I don't usually respond to comments, preferring to have my say and let others have theirs, but two of the ones on the last post are provocative and I wanted to answer them. Here's the first, shown in bold, with my comments interspersed.
I think Boomers attract an unjustified level of opprobium.
When I was 18, the level of unemployment amongst 18 year olds (and new college graduates) was as high as any time since the 1930s.
Yahh sure it was stupid to vote for Ronald Reagan and his voodoo economics and his denial of AIDS until it was almost too late. But in the context of the time, lots of Americans, and not just ones born after 1945, voted for him.
I suspect GIs did more than Boomers to elect Reagan (and quickly brought him up short when he tried to tamper with Social Security.) Reagan did relatively little that couldn't be fixed, despite the huge deficits, with respect to the New Deal America in which he had made his fortune, although he did start a big round of union busting. Certainly his nomination and election marked the Goldwaterization of the Republican party.
OK so I am a late Boomer. But the early Boomers had something known as a 'Draft Number' that determined whether they would go to Vietnam, to die or be severely maimed.
Yes, as I have written at great length, Vietnam was the GIs tragic mistake, which allowed and encouraged Boomers to disregard everything GIs had thought, done, and said. That was tragic. But it didn't make everything they did wrong.
This notion of the 'selfish Boomers' as opposed to the 'Greatest Generation' entirely ignores the fact, for example, that the GG did nothing about racism and segregation. And it was Boomers who ended the Cold War.
Here I must totally disagree. The first two blows to segregation were the integration of the armed forces by Harry Truman and Brown v. Board of Education--a Lost President and a Lost Supreme Court. Brown was litigated by two GIs, Thurgood Marshall and Jack Greenberg. The next and final blows were the civil rights acts of 1964 and 1965. The key figures in those were Roy Wilkins of the NAACP, Whitney Young of the Urban League, A Philip Randolph (who staged the March on Washington), Hubert Humphrey, Everett Dirksen, Mike Mansfield, John F. Kennedy (who introduced the bill), Robert Kennedy, Lyndon Baines Johnson, and, in the streets, Martin Luther King, Jr. That's 6 GIs, two Lost, and two first-wave Silents. Boomers were spectators to the inspiring end of segregation--and immediately declared that pure equality wasn't enough and moved on to affirmative action. Now a Boomer Supreme court has essentially undone Brown v. Board of Education. Boomers can take some credit for women's lib (although Silents pioneered it), and most of the credit for gay lib, but their elders did the hard work on civil rights and deserve the credit for it. And the greatest black prophet, by far, is W. E. B. Dubois, who does not deserve to be mentioned in the same breath as Cornel West, for example. As for the Cold War, Soviet prophets ended it. And how quickly we have turned our back on the era of peace the end promised.
Bush is a Boomer. But so is Al Gore. JFK was no Boomer, but Bill Clinton had a responsible personal life compared to JFK. JFK was boffing mistresses as his child lay dying.
All I can say here is that I share the High attitude that politicians' sex lives are their own business. It was Boomers who decided that a blow job was an impeachable offense, and history is going to laugh at them for it, not least because of their incredible hypocrisy. GIs knew better.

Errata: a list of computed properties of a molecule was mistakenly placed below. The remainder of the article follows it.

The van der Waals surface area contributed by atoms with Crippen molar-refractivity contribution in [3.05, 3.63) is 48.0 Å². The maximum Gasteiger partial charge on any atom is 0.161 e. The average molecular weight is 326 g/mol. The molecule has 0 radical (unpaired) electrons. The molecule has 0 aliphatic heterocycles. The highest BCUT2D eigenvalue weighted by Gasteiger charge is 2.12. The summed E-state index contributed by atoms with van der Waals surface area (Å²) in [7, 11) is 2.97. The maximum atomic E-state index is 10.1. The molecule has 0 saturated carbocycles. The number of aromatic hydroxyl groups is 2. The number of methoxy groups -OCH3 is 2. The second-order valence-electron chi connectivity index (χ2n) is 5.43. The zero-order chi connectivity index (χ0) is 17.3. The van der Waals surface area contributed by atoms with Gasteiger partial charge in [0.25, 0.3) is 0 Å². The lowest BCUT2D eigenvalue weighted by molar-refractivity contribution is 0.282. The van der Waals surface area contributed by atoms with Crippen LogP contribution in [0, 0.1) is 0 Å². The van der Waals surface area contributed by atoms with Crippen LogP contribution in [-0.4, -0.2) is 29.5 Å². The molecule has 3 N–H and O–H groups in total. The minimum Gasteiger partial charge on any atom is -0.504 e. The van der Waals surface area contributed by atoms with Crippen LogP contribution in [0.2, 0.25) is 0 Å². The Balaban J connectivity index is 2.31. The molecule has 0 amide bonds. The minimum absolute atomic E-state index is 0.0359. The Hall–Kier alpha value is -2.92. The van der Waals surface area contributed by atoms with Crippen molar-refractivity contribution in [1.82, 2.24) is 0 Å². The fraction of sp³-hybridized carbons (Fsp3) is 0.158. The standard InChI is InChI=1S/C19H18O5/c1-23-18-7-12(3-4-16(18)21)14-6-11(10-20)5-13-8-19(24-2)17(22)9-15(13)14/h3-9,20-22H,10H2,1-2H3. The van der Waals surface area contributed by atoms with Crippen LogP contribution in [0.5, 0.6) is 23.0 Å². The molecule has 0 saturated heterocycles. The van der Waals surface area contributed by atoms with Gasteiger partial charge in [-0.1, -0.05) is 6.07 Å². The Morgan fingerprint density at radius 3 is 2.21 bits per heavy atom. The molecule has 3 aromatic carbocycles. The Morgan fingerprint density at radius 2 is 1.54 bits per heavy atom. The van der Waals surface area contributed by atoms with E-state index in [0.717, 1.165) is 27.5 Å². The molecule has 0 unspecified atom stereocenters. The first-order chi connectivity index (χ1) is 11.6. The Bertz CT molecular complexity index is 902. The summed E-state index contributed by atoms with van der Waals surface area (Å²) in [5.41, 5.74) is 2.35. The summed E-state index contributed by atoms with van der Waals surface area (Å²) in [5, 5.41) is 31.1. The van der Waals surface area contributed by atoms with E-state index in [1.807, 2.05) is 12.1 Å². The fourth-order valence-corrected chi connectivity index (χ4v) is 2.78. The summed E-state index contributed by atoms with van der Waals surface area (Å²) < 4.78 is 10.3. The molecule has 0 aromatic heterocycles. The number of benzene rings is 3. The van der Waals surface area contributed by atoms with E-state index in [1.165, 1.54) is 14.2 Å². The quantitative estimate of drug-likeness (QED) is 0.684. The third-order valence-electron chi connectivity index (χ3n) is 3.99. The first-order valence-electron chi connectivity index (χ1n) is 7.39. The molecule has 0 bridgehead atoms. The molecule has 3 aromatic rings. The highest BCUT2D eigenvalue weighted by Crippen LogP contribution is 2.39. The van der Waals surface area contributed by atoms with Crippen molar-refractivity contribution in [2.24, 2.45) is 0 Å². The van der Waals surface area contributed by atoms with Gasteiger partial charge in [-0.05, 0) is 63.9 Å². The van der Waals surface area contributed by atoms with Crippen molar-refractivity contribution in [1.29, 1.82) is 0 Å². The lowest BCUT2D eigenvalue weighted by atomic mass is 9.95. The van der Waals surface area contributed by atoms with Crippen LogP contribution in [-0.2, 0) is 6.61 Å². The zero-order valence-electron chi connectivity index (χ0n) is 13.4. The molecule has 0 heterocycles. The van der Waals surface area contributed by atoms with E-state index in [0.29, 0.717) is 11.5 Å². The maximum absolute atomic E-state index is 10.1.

Each generation plays the cards it is dealt with. The Greatest Generation were no saints, and neither are our children.
No, they were not saints, and they had major blind spots about the inner life. But they were much, much better at politics than anyone who has come after them.
I share your concerns about the fate of American Democracy, but it's not just, or primarily a Boomer problem.
The second comment is briefer but almost as interesting.
Fundamentalist Christians can also be (and in some places are) described as religious addicts who use their beliefs to deny their own inner traumas. (Think about Jimmy Swaggart, Jim Bakker, or Ted Haggard if you don't believe me.)
It must be so much easier when you can dismiss everyone who disagrees with you as a mental defective. Once a Boomer, always a Boomer.
"Mental defective" is hardly what I said. I said such people were running away from their own inner traumas and that is what I believe. The poster, however, has a point in a broader sense. Prophets, including Boomers, grow up while old truths are dissolving around them, and seize the opportunity to proclaim their own. This is great if they are right, disastrous if they are wrong. Prophets, I think, are almost unique in that their virtues and vices are two sides of the same coin. All I can do is try to be right. . .history and other generations will decide.
Another poster asked about my course. It has been so long that I don't believe I have a syllabus handy. Here, however, is a fairly typical list of materials used.
Boris Pasternak, Dr. Zhivago.
Alice Miller, For Your Own Good
A collection of essays by George Orwell
Ignazio Silone, Fontamara
Marcel Ophuls' film, The Sorrow and the Pity
Alexander Solzehnitsyn, The First Circle
John LeCarre, The Spy Who Came in From the Cold
Alice Miller provided a framework for talking about the characters in the books. Eventually I gave undergraduates the option of writing about how it applied to themselves. The results were quite extraordinary. My favorite final paper topic actually asked whether, in light of the books, life was worth living. It was a lot of fun--the kind of course upon which current academia puts no value whatever.